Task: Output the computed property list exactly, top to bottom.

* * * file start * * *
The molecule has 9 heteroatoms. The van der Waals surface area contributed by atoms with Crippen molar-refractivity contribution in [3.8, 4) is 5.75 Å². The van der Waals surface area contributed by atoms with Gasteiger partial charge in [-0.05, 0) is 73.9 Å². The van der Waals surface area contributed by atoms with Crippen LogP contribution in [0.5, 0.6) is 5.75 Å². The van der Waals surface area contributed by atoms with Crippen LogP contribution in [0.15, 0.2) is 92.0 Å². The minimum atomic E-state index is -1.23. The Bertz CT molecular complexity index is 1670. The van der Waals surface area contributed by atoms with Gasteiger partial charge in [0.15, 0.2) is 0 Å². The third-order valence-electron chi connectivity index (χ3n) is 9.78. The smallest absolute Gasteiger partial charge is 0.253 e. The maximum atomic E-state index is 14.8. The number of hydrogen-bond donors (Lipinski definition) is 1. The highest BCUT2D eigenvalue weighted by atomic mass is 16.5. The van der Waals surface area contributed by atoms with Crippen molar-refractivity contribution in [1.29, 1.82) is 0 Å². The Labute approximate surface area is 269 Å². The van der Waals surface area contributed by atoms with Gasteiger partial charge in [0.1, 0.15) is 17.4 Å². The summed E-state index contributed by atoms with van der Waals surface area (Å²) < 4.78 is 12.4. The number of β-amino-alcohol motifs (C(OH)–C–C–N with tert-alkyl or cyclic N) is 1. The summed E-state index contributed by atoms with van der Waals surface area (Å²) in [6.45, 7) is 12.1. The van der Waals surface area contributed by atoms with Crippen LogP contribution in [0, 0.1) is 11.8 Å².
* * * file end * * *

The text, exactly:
The molecule has 9 heteroatoms. The van der Waals surface area contributed by atoms with Crippen molar-refractivity contribution in [3.8, 4) is 5.75 Å². The van der Waals surface area contributed by atoms with Gasteiger partial charge in [-0.05, 0) is 73.9 Å². The van der Waals surface area contributed by atoms with Crippen LogP contribution in [0.5, 0.6) is 5.75 Å². The van der Waals surface area contributed by atoms with Crippen LogP contribution in [0.15, 0.2) is 92.0 Å². The minimum atomic E-state index is -1.23. The Bertz CT molecular complexity index is 1670. The van der Waals surface area contributed by atoms with Gasteiger partial charge in [0.15, 0.2) is 0 Å². The third-order valence-electron chi connectivity index (χ3n) is 9.78. The smallest absolute Gasteiger partial charge is 0.253 e. The maximum atomic E-state index is 14.8. The number of hydrogen-bond donors (Lipinski definition) is 1. The highest BCUT2D eigenvalue weighted by atomic mass is 16.5. The van der Waals surface area contributed by atoms with Crippen molar-refractivity contribution in [1.29, 1.82) is 0 Å². The Labute approximate surface area is 269 Å². The van der Waals surface area contributed by atoms with Gasteiger partial charge in [0.1, 0.15) is 17.4 Å². The summed E-state index contributed by atoms with van der Waals surface area (Å²) < 4.78 is 12.4. The number of β-amino-alcohol motifs (C(OH)–C–C–N with tert-alkyl or cyclic N) is 1. The summed E-state index contributed by atoms with van der Waals surface area (Å²) in [6.45, 7) is 12.1. The van der Waals surface area contributed by atoms with Crippen LogP contribution in [0, 0.1) is 11.8 Å².